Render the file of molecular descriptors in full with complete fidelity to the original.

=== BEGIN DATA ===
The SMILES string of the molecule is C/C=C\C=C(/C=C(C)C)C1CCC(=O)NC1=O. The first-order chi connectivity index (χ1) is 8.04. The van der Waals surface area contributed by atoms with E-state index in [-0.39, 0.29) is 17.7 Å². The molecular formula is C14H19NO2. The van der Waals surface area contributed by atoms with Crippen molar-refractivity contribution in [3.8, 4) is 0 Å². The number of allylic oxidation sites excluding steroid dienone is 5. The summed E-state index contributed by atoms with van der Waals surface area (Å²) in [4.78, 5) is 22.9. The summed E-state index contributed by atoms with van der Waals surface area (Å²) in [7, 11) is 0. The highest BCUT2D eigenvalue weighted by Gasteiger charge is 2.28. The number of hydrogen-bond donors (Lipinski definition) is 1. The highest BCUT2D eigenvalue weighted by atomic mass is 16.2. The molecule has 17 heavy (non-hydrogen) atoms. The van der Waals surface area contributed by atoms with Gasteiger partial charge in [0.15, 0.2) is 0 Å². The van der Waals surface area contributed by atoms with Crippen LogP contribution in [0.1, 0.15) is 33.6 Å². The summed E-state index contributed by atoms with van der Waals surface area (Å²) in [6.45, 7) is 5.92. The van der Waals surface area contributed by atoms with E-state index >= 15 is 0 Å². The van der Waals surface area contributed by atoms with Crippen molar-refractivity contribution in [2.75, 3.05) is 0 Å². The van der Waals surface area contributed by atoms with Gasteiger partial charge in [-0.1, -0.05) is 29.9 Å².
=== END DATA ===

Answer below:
The SMILES string of the molecule is C/C=C\C=C(/C=C(C)C)C1CCC(=O)NC1=O. The first-order chi connectivity index (χ1) is 8.04. The van der Waals surface area contributed by atoms with E-state index in [-0.39, 0.29) is 17.7 Å². The molecular formula is C14H19NO2. The van der Waals surface area contributed by atoms with Crippen molar-refractivity contribution in [3.8, 4) is 0 Å². The number of allylic oxidation sites excluding steroid dienone is 5. The summed E-state index contributed by atoms with van der Waals surface area (Å²) in [4.78, 5) is 22.9. The summed E-state index contributed by atoms with van der Waals surface area (Å²) in [7, 11) is 0. The highest BCUT2D eigenvalue weighted by Gasteiger charge is 2.28. The number of hydrogen-bond donors (Lipinski definition) is 1. The highest BCUT2D eigenvalue weighted by atomic mass is 16.2. The molecule has 17 heavy (non-hydrogen) atoms. The van der Waals surface area contributed by atoms with Gasteiger partial charge in [0.15, 0.2) is 0 Å². The van der Waals surface area contributed by atoms with Crippen LogP contribution in [0.1, 0.15) is 33.6 Å². The summed E-state index contributed by atoms with van der Waals surface area (Å²) in [6.45, 7) is 5.92. The van der Waals surface area contributed by atoms with E-state index >= 15 is 0 Å². The van der Waals surface area contributed by atoms with Crippen molar-refractivity contribution in [2.75, 3.05) is 0 Å². The van der Waals surface area contributed by atoms with Gasteiger partial charge in [-0.1, -0.05) is 29.9 Å².